Global Economics

Tremors Shake Global Capital Markets


Is New York losing out to London? McKinsey Global Institute Director Diana Farrell discusses worldwide shifts beyond the trans-Atlantic rivalry

Concerns that New York is losing its place as the world's preeminent financial hub to London have been discussed all the way up to the Chairman of the Federal Reserve. No doubt the rivalry will rumble on—and help ensure customers get a competitive deal in both centers. But other equally seismic shifts in the world's capital markets are taking place, according to the McKinsey Global Institute's third annual update of Mapping the Global Capital Markets.

The creation of the euro has helped make Europe's financial markets a serious new force on the global landscape. By contrast, Asia, despite some notable developments, remains largely fragmented and its markets punch below their weight on the world stage. This only underlines the vast opportunity that will be unleashed once Asian economies fully embrace liberalization in finance.

The Expanding Euro Zone

The euro has come a long way since its inception eight years ago—and so have euro zone markets. With some $30 trillion in assets, euro zone financial markets are still significantly smaller than the $50 trillion found across the Atlantic. But Europe is rapidly closing the gap. In 2005, the latest year of comprehensive data, the euro zone's financial stock soared 21%, to $3.3 trillion. This outpaced U.S. growth of 6.3%, or $3 trillion. Three-quarters of this growth came from equities and private debt securities, indicating how rapidly the euro zone is shifting away from traditional funding by banks.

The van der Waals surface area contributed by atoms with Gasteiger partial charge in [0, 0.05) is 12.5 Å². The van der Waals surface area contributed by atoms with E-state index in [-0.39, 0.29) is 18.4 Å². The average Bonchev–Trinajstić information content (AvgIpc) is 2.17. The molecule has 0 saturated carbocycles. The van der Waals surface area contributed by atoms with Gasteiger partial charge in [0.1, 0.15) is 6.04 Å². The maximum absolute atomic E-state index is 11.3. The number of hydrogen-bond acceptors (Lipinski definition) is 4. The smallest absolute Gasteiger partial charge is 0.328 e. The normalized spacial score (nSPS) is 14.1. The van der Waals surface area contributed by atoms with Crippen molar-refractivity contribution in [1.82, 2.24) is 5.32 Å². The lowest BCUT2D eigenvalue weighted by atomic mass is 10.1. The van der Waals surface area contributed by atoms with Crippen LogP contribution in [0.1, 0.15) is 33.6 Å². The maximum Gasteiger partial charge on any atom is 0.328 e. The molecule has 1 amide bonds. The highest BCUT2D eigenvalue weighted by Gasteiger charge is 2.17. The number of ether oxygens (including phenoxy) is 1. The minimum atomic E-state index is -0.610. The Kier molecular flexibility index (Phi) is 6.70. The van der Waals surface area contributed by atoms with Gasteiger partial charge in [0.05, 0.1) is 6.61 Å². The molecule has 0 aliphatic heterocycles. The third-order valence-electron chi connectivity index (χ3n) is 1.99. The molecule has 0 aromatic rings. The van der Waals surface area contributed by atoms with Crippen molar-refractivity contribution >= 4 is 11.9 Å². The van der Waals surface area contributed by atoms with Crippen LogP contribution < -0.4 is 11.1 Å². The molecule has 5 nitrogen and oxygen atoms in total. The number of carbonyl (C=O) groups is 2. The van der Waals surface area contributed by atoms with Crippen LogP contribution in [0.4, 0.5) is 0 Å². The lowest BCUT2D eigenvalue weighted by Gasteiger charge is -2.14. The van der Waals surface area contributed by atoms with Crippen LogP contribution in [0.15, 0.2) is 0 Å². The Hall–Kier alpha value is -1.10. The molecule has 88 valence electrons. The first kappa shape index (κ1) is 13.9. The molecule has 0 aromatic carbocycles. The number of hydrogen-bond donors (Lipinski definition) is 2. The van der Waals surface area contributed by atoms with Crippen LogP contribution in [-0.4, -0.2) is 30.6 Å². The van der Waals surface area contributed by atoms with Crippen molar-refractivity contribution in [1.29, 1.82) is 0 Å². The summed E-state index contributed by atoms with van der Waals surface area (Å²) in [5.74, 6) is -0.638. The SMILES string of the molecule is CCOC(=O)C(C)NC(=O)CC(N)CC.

The euro zone's financial markets now have a value—or financial depth—of more than three times the area's combined gross domestic product. This is still below the depth of financial markets in the U.S. and Britain—with centuries of financial innovation behind them. However, the euro zone's financial depth has increased at twice the pace of either over the past 10 years. As long as financial deepening isn't the result of rising government debt or an equity market bubble—neither of which is the case in the euro zone—this is good news for households and businesses, which gain more choice in investing their savings or raising capital for expansion.

The euro zone is also becoming a larger player in terms of global flows of capital. Within the euro zone, cross-border capital flows—including purchases of equities and debt securities, lending, and foreign direct investment—averaged $1.7 trillion a year between 2001 and 2005. This is much higher than in the pre-euro era. Indeed, 70% of European equities are now held by investors from different countries than the issuer, far higher than the global average of 20%. Capital flows between the euro zone and the rest of the world are now nearly equal to those between the U.S. and the rest of the world. The euro zone is rapidly becoming a leading global capital player.

Fragmented Asian Market